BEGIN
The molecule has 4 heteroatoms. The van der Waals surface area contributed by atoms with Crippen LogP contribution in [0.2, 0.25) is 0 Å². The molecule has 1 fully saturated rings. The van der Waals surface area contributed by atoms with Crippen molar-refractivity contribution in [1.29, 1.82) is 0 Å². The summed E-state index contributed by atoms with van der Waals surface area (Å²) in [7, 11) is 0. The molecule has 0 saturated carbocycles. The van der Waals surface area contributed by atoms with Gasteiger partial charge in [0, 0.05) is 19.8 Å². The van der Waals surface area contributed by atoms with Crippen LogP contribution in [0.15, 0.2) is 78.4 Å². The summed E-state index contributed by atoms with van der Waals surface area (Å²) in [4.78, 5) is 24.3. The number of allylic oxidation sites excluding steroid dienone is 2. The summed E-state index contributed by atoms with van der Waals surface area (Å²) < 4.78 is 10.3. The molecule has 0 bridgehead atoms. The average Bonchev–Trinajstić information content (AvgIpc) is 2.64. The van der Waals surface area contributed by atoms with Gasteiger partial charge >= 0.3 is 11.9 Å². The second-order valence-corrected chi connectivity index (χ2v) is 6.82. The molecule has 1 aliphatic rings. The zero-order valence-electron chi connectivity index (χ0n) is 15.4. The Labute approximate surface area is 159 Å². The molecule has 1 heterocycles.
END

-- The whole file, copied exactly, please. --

The molecule has 4 heteroatoms. The van der Waals surface area contributed by atoms with Crippen LogP contribution in [0.2, 0.25) is 0 Å². The molecule has 1 fully saturated rings. The van der Waals surface area contributed by atoms with Crippen molar-refractivity contribution in [1.29, 1.82) is 0 Å². The summed E-state index contributed by atoms with van der Waals surface area (Å²) in [7, 11) is 0. The molecule has 0 saturated carbocycles. The van der Waals surface area contributed by atoms with Gasteiger partial charge in [0, 0.05) is 19.8 Å². The van der Waals surface area contributed by atoms with Crippen LogP contribution in [0.15, 0.2) is 78.4 Å². The summed E-state index contributed by atoms with van der Waals surface area (Å²) in [4.78, 5) is 24.3. The number of allylic oxidation sites excluding steroid dienone is 2. The summed E-state index contributed by atoms with van der Waals surface area (Å²) < 4.78 is 10.3. The molecule has 0 bridgehead atoms. The average Bonchev–Trinajstić information content (AvgIpc) is 2.64. The van der Waals surface area contributed by atoms with Gasteiger partial charge >= 0.3 is 11.9 Å². The second-order valence-corrected chi connectivity index (χ2v) is 6.82. The molecule has 1 aliphatic rings. The zero-order valence-electron chi connectivity index (χ0n) is 15.4. The Labute approximate surface area is 159 Å². The molecule has 1 heterocycles.